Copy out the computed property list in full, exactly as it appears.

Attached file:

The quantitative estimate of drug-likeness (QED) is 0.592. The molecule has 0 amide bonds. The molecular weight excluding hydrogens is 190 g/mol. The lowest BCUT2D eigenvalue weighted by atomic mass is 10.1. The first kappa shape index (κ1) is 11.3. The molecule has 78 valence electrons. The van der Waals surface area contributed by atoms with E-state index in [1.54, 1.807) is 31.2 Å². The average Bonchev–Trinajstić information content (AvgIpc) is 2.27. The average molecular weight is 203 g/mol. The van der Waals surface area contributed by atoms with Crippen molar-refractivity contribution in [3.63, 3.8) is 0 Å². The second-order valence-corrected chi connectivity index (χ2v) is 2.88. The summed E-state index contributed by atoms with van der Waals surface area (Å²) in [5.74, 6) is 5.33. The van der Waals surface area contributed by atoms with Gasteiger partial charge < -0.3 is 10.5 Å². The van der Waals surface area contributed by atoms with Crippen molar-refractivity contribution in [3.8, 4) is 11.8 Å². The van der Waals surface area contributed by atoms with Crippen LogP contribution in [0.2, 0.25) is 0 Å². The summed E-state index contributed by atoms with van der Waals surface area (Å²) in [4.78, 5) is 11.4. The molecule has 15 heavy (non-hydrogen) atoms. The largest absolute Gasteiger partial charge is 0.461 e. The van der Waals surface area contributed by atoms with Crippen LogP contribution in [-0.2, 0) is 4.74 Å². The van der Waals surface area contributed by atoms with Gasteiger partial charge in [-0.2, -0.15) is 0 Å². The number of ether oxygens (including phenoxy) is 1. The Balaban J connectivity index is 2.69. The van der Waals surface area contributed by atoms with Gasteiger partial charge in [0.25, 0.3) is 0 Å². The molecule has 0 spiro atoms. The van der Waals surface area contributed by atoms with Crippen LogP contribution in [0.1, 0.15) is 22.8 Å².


The quantitative estimate of drug-likeness (QED) is 0.592. The molecule has 0 amide bonds. The molecular weight excluding hydrogens is 190 g/mol. The lowest BCUT2D eigenvalue weighted by atomic mass is 10.1. The first kappa shape index (κ1) is 11.3. The molecule has 78 valence electrons. The van der Waals surface area contributed by atoms with E-state index in [1.54, 1.807) is 31.2 Å². The average Bonchev–Trinajstić information content (AvgIpc) is 2.27. The average molecular weight is 203 g/mol. The van der Waals surface area contributed by atoms with Crippen molar-refractivity contribution in [3.63, 3.8) is 0 Å². The second-order valence-corrected chi connectivity index (χ2v) is 2.88. The summed E-state index contributed by atoms with van der Waals surface area (Å²) in [5.74, 6) is 5.33. The van der Waals surface area contributed by atoms with Gasteiger partial charge < -0.3 is 10.5 Å². The van der Waals surface area contributed by atoms with Crippen molar-refractivity contribution in [3.8, 4) is 11.8 Å². The van der Waals surface area contributed by atoms with Crippen LogP contribution in [0.2, 0.25) is 0 Å². The summed E-state index contributed by atoms with van der Waals surface area (Å²) in [4.78, 5) is 11.4. The molecule has 15 heavy (non-hydrogen) atoms. The largest absolute Gasteiger partial charge is 0.461 e. The van der Waals surface area contributed by atoms with Crippen LogP contribution in [-0.2, 0) is 4.74 Å². The van der Waals surface area contributed by atoms with Gasteiger partial charge in [-0.2, -0.15) is 0 Å². The number of ether oxygens (including phenoxy) is 1. The Balaban J connectivity index is 2.69. The van der Waals surface area contributed by atoms with Gasteiger partial charge in [0.25, 0.3) is 0 Å². The molecule has 0 spiro atoms. The van der Waals surface area contributed by atoms with Crippen LogP contribution in [0.1, 0.15) is 22.8 Å².